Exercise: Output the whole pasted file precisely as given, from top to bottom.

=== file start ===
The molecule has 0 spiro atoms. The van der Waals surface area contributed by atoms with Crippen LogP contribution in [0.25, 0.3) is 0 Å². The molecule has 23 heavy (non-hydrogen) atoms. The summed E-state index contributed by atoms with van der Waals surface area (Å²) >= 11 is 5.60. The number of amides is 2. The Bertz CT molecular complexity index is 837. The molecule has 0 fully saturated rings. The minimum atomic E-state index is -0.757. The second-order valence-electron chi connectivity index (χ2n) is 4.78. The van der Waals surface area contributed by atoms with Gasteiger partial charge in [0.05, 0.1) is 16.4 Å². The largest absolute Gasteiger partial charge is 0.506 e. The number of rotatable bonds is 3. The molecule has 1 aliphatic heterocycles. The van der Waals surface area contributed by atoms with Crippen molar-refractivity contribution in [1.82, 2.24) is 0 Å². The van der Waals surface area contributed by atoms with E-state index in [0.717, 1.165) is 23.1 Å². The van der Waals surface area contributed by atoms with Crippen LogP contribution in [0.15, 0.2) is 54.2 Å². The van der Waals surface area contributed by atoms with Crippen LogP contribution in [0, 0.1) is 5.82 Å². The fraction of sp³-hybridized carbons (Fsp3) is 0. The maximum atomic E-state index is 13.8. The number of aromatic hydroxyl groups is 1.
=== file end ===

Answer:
The molecule has 0 spiro atoms. The van der Waals surface area contributed by atoms with Crippen LogP contribution in [0.25, 0.3) is 0 Å². The molecule has 23 heavy (non-hydrogen) atoms. The summed E-state index contributed by atoms with van der Waals surface area (Å²) >= 11 is 5.60. The number of amides is 2. The Bertz CT molecular complexity index is 837. The molecule has 0 fully saturated rings. The minimum atomic E-state index is -0.757. The second-order valence-electron chi connectivity index (χ2n) is 4.78. The van der Waals surface area contributed by atoms with Gasteiger partial charge in [0.05, 0.1) is 16.4 Å². The largest absolute Gasteiger partial charge is 0.506 e. The number of rotatable bonds is 3. The molecule has 1 aliphatic heterocycles. The van der Waals surface area contributed by atoms with Crippen molar-refractivity contribution in [1.82, 2.24) is 0 Å². The van der Waals surface area contributed by atoms with E-state index in [0.717, 1.165) is 23.1 Å². The van der Waals surface area contributed by atoms with Crippen LogP contribution in [0.15, 0.2) is 54.2 Å². The van der Waals surface area contributed by atoms with Crippen LogP contribution in [0, 0.1) is 5.82 Å². The fraction of sp³-hybridized carbons (Fsp3) is 0. The maximum atomic E-state index is 13.8. The number of aromatic hydroxyl groups is 1.